7. Store the remaining infused oil in a dark spot or cabinet out of direct sunlight and heat. Shelf life should be about 1+ year.

* Be sure to strain mullein oil really well – through a coffee filter or square of old clean t-shirt, to catch the hairs on the plant that may irritate your skin.




Subscribe to the Monthly Maker and receive:

  • Build Your Own Salve eGuide
  • 18 Herbs & Flowers for Salves Chart
  • Salve Building Printable Worksheet
  • A Monthly Email with Natural Project Ideas

By subscribing to our newsletter, you agree to the terms of our privacy policy.

The Medium Sunny Window Infusing Method

  1. Repeat steps 1 and 2 from above, and fill a jar with crumbled herbs and fill with oil. Put a lid on the jar.
  2. Place the jar in a warm sunny window for a week or two, then transfer to a darker spot to infuse another week or so. The heat from the warm sunny window helps gently speed up the infusing process a bit.

The Slower Traditional Infusing Method

  1. This way requires more patience and time, but results in a strongly infused and lovely oil.
  2. Repeat steps 1 and 2 above, and fill a jar with crumbled dried herbs and oil.
  3. Instead of infusing over heat, you’ll put a lid on the jar and tuck it away in a cabinet or on a shelf and let it infuse for at least 4 to 6 weeks, shaking occasionally as you remember to.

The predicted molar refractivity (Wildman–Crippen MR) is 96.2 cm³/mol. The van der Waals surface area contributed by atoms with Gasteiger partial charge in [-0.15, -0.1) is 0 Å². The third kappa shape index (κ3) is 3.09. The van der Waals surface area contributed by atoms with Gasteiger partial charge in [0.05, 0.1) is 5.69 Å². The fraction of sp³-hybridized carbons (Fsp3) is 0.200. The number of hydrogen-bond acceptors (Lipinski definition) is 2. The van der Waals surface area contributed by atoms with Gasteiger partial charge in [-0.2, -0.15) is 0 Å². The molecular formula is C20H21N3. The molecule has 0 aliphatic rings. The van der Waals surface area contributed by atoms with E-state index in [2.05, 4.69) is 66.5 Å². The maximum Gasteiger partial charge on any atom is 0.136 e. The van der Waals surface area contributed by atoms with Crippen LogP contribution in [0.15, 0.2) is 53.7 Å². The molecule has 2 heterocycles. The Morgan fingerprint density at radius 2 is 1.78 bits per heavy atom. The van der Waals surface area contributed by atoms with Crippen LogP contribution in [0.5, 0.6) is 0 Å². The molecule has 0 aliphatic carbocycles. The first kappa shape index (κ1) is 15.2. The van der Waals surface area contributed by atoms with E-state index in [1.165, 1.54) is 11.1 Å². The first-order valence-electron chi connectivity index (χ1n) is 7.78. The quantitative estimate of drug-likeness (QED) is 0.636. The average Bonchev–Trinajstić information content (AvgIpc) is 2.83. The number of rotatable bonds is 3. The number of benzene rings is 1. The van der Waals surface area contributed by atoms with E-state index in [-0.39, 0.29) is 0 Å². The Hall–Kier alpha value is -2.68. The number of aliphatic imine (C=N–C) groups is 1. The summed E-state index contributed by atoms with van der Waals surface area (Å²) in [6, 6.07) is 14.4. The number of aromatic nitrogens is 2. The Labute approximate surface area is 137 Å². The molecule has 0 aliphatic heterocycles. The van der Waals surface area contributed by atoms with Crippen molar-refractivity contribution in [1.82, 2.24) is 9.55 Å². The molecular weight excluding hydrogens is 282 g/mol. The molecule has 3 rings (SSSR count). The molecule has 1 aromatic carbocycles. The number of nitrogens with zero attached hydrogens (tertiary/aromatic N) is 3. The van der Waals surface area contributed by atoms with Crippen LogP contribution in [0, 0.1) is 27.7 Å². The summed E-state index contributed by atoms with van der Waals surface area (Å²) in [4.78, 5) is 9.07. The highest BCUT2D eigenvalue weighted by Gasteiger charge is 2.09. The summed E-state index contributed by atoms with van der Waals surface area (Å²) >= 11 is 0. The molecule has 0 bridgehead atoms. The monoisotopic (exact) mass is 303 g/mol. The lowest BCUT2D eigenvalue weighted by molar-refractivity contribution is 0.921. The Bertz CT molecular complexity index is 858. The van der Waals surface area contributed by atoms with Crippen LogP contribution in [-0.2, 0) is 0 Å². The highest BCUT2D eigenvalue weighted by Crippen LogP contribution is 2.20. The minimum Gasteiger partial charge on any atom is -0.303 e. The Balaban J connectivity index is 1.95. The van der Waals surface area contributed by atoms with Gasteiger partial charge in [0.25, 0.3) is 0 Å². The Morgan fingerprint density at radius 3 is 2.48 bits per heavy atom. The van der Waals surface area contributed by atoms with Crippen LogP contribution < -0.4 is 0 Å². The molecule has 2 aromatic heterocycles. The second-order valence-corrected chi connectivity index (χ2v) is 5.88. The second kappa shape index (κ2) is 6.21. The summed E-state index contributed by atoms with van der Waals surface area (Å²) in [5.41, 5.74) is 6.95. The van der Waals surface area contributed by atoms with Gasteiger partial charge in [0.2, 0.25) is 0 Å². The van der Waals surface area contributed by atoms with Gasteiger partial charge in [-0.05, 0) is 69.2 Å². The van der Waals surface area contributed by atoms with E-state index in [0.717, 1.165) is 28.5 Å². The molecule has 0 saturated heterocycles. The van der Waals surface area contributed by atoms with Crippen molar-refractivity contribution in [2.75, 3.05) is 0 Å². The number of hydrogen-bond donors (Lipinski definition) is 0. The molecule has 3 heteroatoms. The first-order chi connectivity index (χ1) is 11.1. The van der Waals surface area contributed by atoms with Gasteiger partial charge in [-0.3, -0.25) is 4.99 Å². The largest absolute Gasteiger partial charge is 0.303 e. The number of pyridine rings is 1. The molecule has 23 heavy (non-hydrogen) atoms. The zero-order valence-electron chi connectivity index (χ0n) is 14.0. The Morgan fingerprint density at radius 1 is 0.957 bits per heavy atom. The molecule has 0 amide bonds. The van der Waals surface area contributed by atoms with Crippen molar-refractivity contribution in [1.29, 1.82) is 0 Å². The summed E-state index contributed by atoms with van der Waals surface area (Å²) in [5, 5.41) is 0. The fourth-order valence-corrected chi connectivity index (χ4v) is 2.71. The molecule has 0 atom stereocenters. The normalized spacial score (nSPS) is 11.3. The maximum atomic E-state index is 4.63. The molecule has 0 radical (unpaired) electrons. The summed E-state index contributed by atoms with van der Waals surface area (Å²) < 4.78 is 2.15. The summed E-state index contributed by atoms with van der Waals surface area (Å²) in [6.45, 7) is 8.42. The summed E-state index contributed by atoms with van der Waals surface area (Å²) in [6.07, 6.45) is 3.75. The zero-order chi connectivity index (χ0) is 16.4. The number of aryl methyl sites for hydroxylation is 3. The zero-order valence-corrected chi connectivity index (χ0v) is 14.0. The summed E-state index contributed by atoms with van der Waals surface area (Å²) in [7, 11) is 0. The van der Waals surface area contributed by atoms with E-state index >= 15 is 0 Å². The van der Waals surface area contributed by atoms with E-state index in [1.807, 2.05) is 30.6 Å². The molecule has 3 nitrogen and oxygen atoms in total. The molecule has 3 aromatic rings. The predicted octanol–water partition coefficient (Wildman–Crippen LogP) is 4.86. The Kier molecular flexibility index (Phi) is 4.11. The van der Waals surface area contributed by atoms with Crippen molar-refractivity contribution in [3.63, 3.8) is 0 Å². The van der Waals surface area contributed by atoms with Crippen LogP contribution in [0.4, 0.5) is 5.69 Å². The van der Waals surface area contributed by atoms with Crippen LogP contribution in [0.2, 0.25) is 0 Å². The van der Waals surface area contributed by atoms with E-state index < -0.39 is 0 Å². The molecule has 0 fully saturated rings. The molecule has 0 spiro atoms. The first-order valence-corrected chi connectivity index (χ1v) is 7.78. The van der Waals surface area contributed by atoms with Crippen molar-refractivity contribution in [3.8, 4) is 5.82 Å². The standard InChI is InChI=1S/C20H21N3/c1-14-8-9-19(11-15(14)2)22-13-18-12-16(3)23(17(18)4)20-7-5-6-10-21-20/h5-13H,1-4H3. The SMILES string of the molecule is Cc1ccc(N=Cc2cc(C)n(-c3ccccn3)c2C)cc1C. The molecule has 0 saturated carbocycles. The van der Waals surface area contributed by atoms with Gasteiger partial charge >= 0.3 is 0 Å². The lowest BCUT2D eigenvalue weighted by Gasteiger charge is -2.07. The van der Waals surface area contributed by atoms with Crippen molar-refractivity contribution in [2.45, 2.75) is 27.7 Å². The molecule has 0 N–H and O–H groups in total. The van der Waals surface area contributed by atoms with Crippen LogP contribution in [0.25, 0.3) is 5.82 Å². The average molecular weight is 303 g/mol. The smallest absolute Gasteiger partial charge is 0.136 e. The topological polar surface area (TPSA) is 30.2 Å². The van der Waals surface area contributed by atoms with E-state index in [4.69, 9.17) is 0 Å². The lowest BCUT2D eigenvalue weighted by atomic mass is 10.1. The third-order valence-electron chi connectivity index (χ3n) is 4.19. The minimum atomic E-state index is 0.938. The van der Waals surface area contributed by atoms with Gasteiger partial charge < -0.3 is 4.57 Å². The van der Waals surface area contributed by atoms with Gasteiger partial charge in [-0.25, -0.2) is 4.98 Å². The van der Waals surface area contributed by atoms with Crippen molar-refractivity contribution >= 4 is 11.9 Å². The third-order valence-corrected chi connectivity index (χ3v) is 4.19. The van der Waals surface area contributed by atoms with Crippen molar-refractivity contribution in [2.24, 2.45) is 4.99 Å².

4. Strain out the oil needed for your recipe.
tin of salve surrounded by mullein, plantain, and calendula

Step 2: Make the Salve

First, we’ll cover how to make a basic mullein salve that requires just infused oil and beeswax. Then, I’ll show you how to tinker with the basic recipe to create different kinds of salve, such as a first aid salve and a chest rub.

Basic Mullein Salve

This is an all-purpose no-frills mullein salve. It’s helpful for dry, cracked, chapped skin and could be used on minor scrapes and scratches similar to the first aid salve below. You can even use it as a lip balm for chapped lips.

Ingredients for Basic Mullein Salve:

  • 1.6 oz (45 g) mullein flower infused oil
  • 0.25 oz (7 g) beeswax

Directions to Make the Salves:

  1. Combine the infused oil and beeswax in a small heatproof jar or container.
  2. Place the jar into a saucepan with a few inches of water, forming a double boiler.
  3. Heat over medium-low heat until completely melted.
  4. Remove from heat and pour into a 2-ounce tin or glass jar.
  5. If the recipe calls for essential oils, add after removing from heat.
  6. Let cool before putting the top on the container.
  7. Store in a cool dry place. Shelf life is at least 1 year.

Mullein First Aid Salve

Basic mullein salve alone is really nice, but to amp it up into a stronger first aid salve, consider adding the following herbs to the infusion:

Calendula (Calenduala officinalis) – which has antiseptic, anti-itching, and anti-inflammatory properties.

Plantain (Plantago major) – which is a common leafy weed that cools and soothes, and is one of the best herbs for skin irritations, cuts, bug bites, and scrapes.

We’ll also add a couple of drops of lavender and tea tree essential oil to boost the healing power.

Ingredients for Mullein First Aid Salve: